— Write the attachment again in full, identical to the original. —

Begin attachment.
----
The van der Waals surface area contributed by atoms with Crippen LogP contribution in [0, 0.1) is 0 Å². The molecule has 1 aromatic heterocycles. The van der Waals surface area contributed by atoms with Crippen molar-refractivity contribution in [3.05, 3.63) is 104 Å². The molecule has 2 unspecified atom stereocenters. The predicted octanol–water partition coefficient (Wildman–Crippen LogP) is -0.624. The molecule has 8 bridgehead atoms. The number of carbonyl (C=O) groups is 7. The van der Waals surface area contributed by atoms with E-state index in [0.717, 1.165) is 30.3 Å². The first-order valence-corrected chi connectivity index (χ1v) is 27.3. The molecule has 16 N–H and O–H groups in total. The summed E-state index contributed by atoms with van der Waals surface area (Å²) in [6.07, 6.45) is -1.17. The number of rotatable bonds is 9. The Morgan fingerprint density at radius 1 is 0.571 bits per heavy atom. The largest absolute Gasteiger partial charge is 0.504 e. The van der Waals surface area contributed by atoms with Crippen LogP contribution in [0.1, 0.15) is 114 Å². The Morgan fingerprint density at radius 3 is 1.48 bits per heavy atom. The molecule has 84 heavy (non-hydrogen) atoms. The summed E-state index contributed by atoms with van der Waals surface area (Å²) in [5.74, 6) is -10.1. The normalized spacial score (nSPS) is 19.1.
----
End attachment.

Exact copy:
The van der Waals surface area contributed by atoms with Crippen LogP contribution in [0, 0.1) is 0 Å². The molecule has 1 aromatic heterocycles. The van der Waals surface area contributed by atoms with Crippen molar-refractivity contribution in [3.05, 3.63) is 104 Å². The molecule has 2 unspecified atom stereocenters. The predicted octanol–water partition coefficient (Wildman–Crippen LogP) is -0.624. The molecule has 8 bridgehead atoms. The number of carbonyl (C=O) groups is 7. The van der Waals surface area contributed by atoms with E-state index in [0.717, 1.165) is 30.3 Å². The first-order valence-corrected chi connectivity index (χ1v) is 27.3. The molecule has 16 N–H and O–H groups in total. The summed E-state index contributed by atoms with van der Waals surface area (Å²) in [6.07, 6.45) is -1.17. The number of rotatable bonds is 9. The Morgan fingerprint density at radius 1 is 0.571 bits per heavy atom. The largest absolute Gasteiger partial charge is 0.504 e. The van der Waals surface area contributed by atoms with Crippen LogP contribution in [0.1, 0.15) is 114 Å². The Morgan fingerprint density at radius 3 is 1.48 bits per heavy atom. The molecule has 84 heavy (non-hydrogen) atoms. The summed E-state index contributed by atoms with van der Waals surface area (Å²) in [5.74, 6) is -10.1. The normalized spacial score (nSPS) is 19.1.